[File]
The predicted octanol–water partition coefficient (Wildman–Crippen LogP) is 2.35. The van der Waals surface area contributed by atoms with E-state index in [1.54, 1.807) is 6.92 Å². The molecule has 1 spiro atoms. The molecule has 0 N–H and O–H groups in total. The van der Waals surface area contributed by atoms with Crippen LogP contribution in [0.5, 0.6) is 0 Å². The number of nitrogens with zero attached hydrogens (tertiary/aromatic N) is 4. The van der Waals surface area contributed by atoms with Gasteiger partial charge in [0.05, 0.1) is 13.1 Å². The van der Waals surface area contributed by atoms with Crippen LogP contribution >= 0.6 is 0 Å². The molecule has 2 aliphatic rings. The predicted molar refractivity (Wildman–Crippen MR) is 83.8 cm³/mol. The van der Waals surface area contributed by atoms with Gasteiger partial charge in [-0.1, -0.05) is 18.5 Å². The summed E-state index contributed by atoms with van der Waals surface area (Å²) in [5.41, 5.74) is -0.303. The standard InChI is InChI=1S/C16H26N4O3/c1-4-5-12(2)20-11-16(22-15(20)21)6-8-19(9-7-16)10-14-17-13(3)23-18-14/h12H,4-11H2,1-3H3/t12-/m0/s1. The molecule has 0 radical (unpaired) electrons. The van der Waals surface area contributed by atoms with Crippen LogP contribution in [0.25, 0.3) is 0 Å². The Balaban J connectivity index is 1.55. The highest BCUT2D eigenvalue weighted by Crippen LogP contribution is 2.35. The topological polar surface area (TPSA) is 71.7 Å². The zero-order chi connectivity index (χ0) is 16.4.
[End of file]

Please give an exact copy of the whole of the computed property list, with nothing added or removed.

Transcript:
The predicted octanol–water partition coefficient (Wildman–Crippen LogP) is 2.35. The van der Waals surface area contributed by atoms with E-state index in [1.54, 1.807) is 6.92 Å². The molecule has 1 spiro atoms. The molecule has 0 N–H and O–H groups in total. The van der Waals surface area contributed by atoms with Crippen LogP contribution in [0.5, 0.6) is 0 Å². The number of nitrogens with zero attached hydrogens (tertiary/aromatic N) is 4. The van der Waals surface area contributed by atoms with Gasteiger partial charge in [0.05, 0.1) is 13.1 Å². The van der Waals surface area contributed by atoms with Crippen LogP contribution >= 0.6 is 0 Å². The molecule has 2 aliphatic rings. The predicted molar refractivity (Wildman–Crippen MR) is 83.8 cm³/mol. The van der Waals surface area contributed by atoms with Gasteiger partial charge in [-0.1, -0.05) is 18.5 Å². The summed E-state index contributed by atoms with van der Waals surface area (Å²) in [5.41, 5.74) is -0.303. The standard InChI is InChI=1S/C16H26N4O3/c1-4-5-12(2)20-11-16(22-15(20)21)6-8-19(9-7-16)10-14-17-13(3)23-18-14/h12H,4-11H2,1-3H3/t12-/m0/s1. The molecule has 0 radical (unpaired) electrons. The van der Waals surface area contributed by atoms with Crippen LogP contribution in [0.25, 0.3) is 0 Å². The Balaban J connectivity index is 1.55. The highest BCUT2D eigenvalue weighted by Crippen LogP contribution is 2.35. The topological polar surface area (TPSA) is 71.7 Å². The zero-order chi connectivity index (χ0) is 16.4.